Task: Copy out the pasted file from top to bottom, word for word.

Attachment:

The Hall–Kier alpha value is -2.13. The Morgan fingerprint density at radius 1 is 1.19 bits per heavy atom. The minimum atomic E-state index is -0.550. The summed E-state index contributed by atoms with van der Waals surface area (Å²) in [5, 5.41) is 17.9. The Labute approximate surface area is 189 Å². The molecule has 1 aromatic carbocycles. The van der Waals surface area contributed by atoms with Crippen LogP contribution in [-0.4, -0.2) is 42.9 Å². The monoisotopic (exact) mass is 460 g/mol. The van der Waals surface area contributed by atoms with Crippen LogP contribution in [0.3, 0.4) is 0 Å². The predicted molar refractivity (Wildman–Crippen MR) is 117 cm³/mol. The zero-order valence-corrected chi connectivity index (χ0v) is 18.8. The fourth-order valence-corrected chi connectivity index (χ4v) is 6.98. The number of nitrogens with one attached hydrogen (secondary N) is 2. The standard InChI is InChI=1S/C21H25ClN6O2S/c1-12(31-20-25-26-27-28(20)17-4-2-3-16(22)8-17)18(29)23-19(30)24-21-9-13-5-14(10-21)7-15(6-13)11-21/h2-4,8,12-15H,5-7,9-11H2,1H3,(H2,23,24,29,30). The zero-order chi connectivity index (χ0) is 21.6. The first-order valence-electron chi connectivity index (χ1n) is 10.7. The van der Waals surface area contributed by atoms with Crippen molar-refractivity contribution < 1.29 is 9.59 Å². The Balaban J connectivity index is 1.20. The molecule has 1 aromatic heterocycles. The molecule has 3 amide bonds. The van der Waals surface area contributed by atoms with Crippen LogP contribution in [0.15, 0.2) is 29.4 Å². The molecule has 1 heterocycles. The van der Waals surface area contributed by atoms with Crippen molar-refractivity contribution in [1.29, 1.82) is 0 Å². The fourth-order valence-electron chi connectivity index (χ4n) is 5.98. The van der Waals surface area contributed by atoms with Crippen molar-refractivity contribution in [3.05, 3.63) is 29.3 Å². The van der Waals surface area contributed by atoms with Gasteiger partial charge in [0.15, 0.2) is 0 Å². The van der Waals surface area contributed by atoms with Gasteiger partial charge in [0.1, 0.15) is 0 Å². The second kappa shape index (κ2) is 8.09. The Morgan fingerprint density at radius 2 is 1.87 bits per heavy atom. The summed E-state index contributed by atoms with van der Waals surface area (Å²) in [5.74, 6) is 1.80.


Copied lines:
The Hall–Kier alpha value is -2.13. The Morgan fingerprint density at radius 1 is 1.19 bits per heavy atom. The minimum atomic E-state index is -0.550. The summed E-state index contributed by atoms with van der Waals surface area (Å²) in [5, 5.41) is 17.9. The Labute approximate surface area is 189 Å². The molecule has 1 aromatic carbocycles. The van der Waals surface area contributed by atoms with Crippen LogP contribution in [-0.4, -0.2) is 42.9 Å². The monoisotopic (exact) mass is 460 g/mol. The van der Waals surface area contributed by atoms with Crippen LogP contribution in [0.3, 0.4) is 0 Å². The predicted molar refractivity (Wildman–Crippen MR) is 117 cm³/mol. The zero-order valence-corrected chi connectivity index (χ0v) is 18.8. The fourth-order valence-corrected chi connectivity index (χ4v) is 6.98. The number of nitrogens with one attached hydrogen (secondary N) is 2. The standard InChI is InChI=1S/C21H25ClN6O2S/c1-12(31-20-25-26-27-28(20)17-4-2-3-16(22)8-17)18(29)23-19(30)24-21-9-13-5-14(10-21)7-15(6-13)11-21/h2-4,8,12-15H,5-7,9-11H2,1H3,(H2,23,24,29,30). The zero-order chi connectivity index (χ0) is 21.6. The first-order valence-electron chi connectivity index (χ1n) is 10.7. The van der Waals surface area contributed by atoms with Crippen molar-refractivity contribution < 1.29 is 9.59 Å². The Balaban J connectivity index is 1.20. The molecule has 1 aromatic heterocycles. The molecule has 3 amide bonds. The van der Waals surface area contributed by atoms with Crippen LogP contribution in [0.15, 0.2) is 29.4 Å². The molecule has 1 heterocycles. The van der Waals surface area contributed by atoms with Crippen molar-refractivity contribution in [1.29, 1.82) is 0 Å². The fourth-order valence-electron chi connectivity index (χ4n) is 5.98. The van der Waals surface area contributed by atoms with Crippen molar-refractivity contribution in [3.05, 3.63) is 29.3 Å². The van der Waals surface area contributed by atoms with Gasteiger partial charge in [0.15, 0.2) is 0 Å². The van der Waals surface area contributed by atoms with Gasteiger partial charge in [0.1, 0.15) is 0 Å². The second kappa shape index (κ2) is 8.09. The Morgan fingerprint density at radius 2 is 1.87 bits per heavy atom. The summed E-state index contributed by atoms with van der Waals surface area (Å²) in [5.74, 6) is 1.80.